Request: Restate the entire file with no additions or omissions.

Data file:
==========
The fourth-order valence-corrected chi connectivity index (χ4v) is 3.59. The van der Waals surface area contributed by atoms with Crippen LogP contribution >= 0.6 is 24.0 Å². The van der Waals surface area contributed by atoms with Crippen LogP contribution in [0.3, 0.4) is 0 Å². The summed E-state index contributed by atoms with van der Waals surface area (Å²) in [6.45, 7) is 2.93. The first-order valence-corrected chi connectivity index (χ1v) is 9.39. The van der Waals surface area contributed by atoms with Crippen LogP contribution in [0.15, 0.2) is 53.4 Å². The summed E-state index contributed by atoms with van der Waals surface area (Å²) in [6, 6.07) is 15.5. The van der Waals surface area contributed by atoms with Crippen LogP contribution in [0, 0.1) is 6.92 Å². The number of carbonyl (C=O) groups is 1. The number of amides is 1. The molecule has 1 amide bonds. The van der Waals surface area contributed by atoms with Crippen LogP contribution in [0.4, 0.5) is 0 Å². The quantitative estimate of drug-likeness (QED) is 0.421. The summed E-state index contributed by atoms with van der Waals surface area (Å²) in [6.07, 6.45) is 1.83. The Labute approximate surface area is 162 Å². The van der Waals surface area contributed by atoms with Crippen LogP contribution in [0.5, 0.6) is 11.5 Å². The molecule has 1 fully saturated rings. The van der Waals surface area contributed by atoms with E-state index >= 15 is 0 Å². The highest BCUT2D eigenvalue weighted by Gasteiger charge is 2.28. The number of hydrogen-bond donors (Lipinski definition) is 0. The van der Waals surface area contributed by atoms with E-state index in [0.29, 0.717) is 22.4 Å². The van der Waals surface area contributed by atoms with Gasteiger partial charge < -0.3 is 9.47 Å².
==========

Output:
The fourth-order valence-corrected chi connectivity index (χ4v) is 3.59. The van der Waals surface area contributed by atoms with Crippen LogP contribution >= 0.6 is 24.0 Å². The van der Waals surface area contributed by atoms with Crippen LogP contribution in [0.3, 0.4) is 0 Å². The summed E-state index contributed by atoms with van der Waals surface area (Å²) in [6.45, 7) is 2.93. The first-order valence-corrected chi connectivity index (χ1v) is 9.39. The van der Waals surface area contributed by atoms with Crippen LogP contribution in [0.15, 0.2) is 53.4 Å². The summed E-state index contributed by atoms with van der Waals surface area (Å²) in [6, 6.07) is 15.5. The van der Waals surface area contributed by atoms with Crippen LogP contribution in [0, 0.1) is 6.92 Å². The number of carbonyl (C=O) groups is 1. The number of amides is 1. The molecule has 1 amide bonds. The van der Waals surface area contributed by atoms with Crippen LogP contribution in [0.4, 0.5) is 0 Å². The quantitative estimate of drug-likeness (QED) is 0.421. The summed E-state index contributed by atoms with van der Waals surface area (Å²) in [6.07, 6.45) is 1.83. The Labute approximate surface area is 162 Å². The van der Waals surface area contributed by atoms with Crippen LogP contribution in [0.5, 0.6) is 11.5 Å². The molecule has 1 fully saturated rings. The van der Waals surface area contributed by atoms with E-state index >= 15 is 0 Å². The highest BCUT2D eigenvalue weighted by Gasteiger charge is 2.28. The number of hydrogen-bond donors (Lipinski definition) is 0. The van der Waals surface area contributed by atoms with E-state index in [0.29, 0.717) is 22.4 Å². The van der Waals surface area contributed by atoms with Gasteiger partial charge < -0.3 is 9.47 Å².